Rm Seifried

Exploring the Relationship Between Archaeology and Anthropology

The Archaeology and Anthropology Difference

The papers gathered in this volume confront a number of fundamental issues that are of contemporary relevance to both disciplines. They do this by interrogating the existence and consequences of perceived disciplinary asymmetries, but they do so in ways that are neither reductive nor utopian.

Many of the contributors rethink the idea that archaeology is exempt from a vivid image of the past. Rather, they argue that the discipline has something to offer in this respect.


Despite their distinct subject matters, archaeology and anthropology share a number of methods. This includes surveying, excavation and analysis of physical artifacts. This allows for a cross-discipline exchange of ideas and perspectives.

Several papers in this volume explore this idea of a productive flow between the disciplines. Lucas, McFadyen, Strathern and Thomas all discuss the concept of absence as a key theme in this relationship. They highlight how archaeology’s perceived lack of evidence compared to anthropology has led to a different approach that can offer new insights.

This idea of flow also includes the way in which different conceptualisations of time are used. For example, McFadyen discusses how archaeology’s long-term perspective enables it to understand processes of change more effectively. Meanwhile, Feuchtwang and Rowlands explore how archaeological data can be incorporated into historical accounts without reducing the discipline’s objectivity. This could help to develop a deeper understanding of the past by allowing archaeology and history to inform one another.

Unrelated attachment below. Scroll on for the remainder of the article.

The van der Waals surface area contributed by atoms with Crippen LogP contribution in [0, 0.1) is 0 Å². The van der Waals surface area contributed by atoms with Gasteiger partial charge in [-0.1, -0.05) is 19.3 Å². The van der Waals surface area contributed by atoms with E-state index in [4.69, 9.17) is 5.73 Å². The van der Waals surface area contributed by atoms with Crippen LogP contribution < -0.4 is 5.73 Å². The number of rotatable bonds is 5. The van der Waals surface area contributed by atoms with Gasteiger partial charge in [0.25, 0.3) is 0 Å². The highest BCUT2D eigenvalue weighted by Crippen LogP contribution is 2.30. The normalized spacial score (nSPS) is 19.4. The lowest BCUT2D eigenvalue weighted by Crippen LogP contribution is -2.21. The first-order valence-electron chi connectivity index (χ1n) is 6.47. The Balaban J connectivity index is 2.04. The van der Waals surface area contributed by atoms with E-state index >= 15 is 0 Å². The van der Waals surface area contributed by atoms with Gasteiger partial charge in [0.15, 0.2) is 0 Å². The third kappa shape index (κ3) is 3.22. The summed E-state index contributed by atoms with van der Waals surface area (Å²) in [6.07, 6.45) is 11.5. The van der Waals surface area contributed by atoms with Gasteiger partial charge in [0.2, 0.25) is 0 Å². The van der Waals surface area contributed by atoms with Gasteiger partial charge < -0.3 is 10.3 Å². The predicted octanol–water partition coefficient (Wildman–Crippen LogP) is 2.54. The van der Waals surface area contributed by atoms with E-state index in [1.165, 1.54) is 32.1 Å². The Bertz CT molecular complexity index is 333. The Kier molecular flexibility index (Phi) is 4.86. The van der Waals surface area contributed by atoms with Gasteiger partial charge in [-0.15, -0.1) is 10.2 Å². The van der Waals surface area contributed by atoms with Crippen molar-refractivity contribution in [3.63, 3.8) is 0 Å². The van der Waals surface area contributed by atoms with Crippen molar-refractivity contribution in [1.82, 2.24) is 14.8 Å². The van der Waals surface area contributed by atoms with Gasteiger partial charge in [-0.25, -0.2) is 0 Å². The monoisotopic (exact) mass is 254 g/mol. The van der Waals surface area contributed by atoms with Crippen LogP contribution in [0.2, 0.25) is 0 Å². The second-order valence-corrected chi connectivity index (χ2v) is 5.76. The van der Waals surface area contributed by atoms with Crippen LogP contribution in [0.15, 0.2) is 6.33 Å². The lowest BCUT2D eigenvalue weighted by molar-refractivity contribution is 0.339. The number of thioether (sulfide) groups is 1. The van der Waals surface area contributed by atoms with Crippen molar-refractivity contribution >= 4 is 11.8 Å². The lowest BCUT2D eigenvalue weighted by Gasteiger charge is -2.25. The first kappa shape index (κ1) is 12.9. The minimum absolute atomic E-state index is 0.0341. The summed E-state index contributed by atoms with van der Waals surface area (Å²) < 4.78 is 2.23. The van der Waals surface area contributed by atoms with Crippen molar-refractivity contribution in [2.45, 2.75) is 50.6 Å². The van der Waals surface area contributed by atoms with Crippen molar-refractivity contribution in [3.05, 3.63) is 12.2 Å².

Since the beginning of anthropology as an academic discipline, its practitioners have recognized that humanity is incredibly diverse. Anthropologists work in fields such as technology innovation, urban planning, historic preservation, communications strategy and forensic investigation to demonstrate that the discipline can be applied to anything that humans do.

Despite these differences, some common theoretical concerns can be identified in the papers included in this volume. Several authors argue that the substantive asymmetry often imagined between archaeology’s lack of discourse and anthropology’s over-abundance of it is not as severe as sometimes assumed (Lucas, McFadyen and Yarrow).